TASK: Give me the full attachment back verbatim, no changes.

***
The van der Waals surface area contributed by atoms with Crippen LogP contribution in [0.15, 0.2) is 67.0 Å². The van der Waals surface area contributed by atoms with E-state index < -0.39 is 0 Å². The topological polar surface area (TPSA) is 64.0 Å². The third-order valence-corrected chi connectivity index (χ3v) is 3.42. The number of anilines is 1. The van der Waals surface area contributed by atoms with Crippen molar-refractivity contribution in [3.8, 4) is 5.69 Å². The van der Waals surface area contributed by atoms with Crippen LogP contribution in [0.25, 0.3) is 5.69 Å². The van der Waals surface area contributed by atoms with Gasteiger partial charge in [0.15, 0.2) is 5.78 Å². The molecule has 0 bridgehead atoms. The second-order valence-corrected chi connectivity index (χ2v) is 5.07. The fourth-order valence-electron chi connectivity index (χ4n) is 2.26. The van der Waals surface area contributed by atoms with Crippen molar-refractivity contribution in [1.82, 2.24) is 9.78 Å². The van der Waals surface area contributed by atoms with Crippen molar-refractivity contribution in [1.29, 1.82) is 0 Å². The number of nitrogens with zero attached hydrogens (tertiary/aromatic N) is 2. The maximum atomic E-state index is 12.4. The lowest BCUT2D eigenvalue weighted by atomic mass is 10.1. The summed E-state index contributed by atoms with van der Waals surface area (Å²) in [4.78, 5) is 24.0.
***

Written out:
The van der Waals surface area contributed by atoms with Crippen LogP contribution in [0.15, 0.2) is 67.0 Å². The van der Waals surface area contributed by atoms with E-state index < -0.39 is 0 Å². The topological polar surface area (TPSA) is 64.0 Å². The third-order valence-corrected chi connectivity index (χ3v) is 3.42. The number of anilines is 1. The van der Waals surface area contributed by atoms with Crippen molar-refractivity contribution in [3.8, 4) is 5.69 Å². The van der Waals surface area contributed by atoms with Crippen LogP contribution in [0.25, 0.3) is 5.69 Å². The van der Waals surface area contributed by atoms with Gasteiger partial charge in [0.15, 0.2) is 5.78 Å². The molecule has 0 bridgehead atoms. The second-order valence-corrected chi connectivity index (χ2v) is 5.07. The fourth-order valence-electron chi connectivity index (χ4n) is 2.26. The van der Waals surface area contributed by atoms with Crippen molar-refractivity contribution in [1.82, 2.24) is 9.78 Å². The van der Waals surface area contributed by atoms with Crippen molar-refractivity contribution in [1.29, 1.82) is 0 Å². The number of nitrogens with zero attached hydrogens (tertiary/aromatic N) is 2. The maximum atomic E-state index is 12.4. The lowest BCUT2D eigenvalue weighted by atomic mass is 10.1. The summed E-state index contributed by atoms with van der Waals surface area (Å²) in [4.78, 5) is 24.0.